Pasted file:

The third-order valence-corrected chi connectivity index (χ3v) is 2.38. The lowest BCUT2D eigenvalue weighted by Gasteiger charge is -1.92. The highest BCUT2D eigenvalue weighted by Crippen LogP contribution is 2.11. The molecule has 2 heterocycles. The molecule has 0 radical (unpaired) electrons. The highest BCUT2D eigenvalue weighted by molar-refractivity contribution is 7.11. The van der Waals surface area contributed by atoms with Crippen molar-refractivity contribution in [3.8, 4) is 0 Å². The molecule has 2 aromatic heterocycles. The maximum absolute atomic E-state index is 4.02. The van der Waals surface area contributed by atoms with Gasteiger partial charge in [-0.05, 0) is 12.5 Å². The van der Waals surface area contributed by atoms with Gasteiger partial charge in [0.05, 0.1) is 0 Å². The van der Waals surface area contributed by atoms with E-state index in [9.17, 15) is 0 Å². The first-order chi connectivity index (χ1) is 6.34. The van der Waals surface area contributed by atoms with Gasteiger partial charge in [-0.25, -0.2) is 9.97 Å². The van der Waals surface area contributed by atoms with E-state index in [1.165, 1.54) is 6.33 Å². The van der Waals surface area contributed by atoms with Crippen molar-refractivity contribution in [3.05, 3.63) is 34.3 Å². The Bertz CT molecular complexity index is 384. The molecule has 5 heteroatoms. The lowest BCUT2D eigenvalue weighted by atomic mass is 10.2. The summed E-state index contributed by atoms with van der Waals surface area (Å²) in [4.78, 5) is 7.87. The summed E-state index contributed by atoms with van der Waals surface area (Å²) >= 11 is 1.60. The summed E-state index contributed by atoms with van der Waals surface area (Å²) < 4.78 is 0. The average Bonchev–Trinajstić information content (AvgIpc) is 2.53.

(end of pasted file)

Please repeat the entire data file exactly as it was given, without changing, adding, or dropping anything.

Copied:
The third-order valence-corrected chi connectivity index (χ3v) is 2.38. The lowest BCUT2D eigenvalue weighted by Gasteiger charge is -1.92. The highest BCUT2D eigenvalue weighted by Crippen LogP contribution is 2.11. The molecule has 2 heterocycles. The molecule has 0 radical (unpaired) electrons. The highest BCUT2D eigenvalue weighted by molar-refractivity contribution is 7.11. The van der Waals surface area contributed by atoms with Crippen molar-refractivity contribution in [3.8, 4) is 0 Å². The molecule has 2 aromatic heterocycles. The maximum absolute atomic E-state index is 4.02. The van der Waals surface area contributed by atoms with Gasteiger partial charge in [-0.05, 0) is 12.5 Å². The van der Waals surface area contributed by atoms with Gasteiger partial charge in [0.05, 0.1) is 0 Å². The van der Waals surface area contributed by atoms with E-state index in [9.17, 15) is 0 Å². The first-order chi connectivity index (χ1) is 6.34. The van der Waals surface area contributed by atoms with Gasteiger partial charge in [-0.25, -0.2) is 9.97 Å². The van der Waals surface area contributed by atoms with E-state index in [1.165, 1.54) is 6.33 Å². The van der Waals surface area contributed by atoms with Crippen molar-refractivity contribution in [3.05, 3.63) is 34.3 Å². The Bertz CT molecular complexity index is 384. The molecule has 5 heteroatoms. The lowest BCUT2D eigenvalue weighted by atomic mass is 10.2. The summed E-state index contributed by atoms with van der Waals surface area (Å²) in [4.78, 5) is 7.87. The summed E-state index contributed by atoms with van der Waals surface area (Å²) >= 11 is 1.60. The summed E-state index contributed by atoms with van der Waals surface area (Å²) < 4.78 is 0. The average Bonchev–Trinajstić information content (AvgIpc) is 2.53.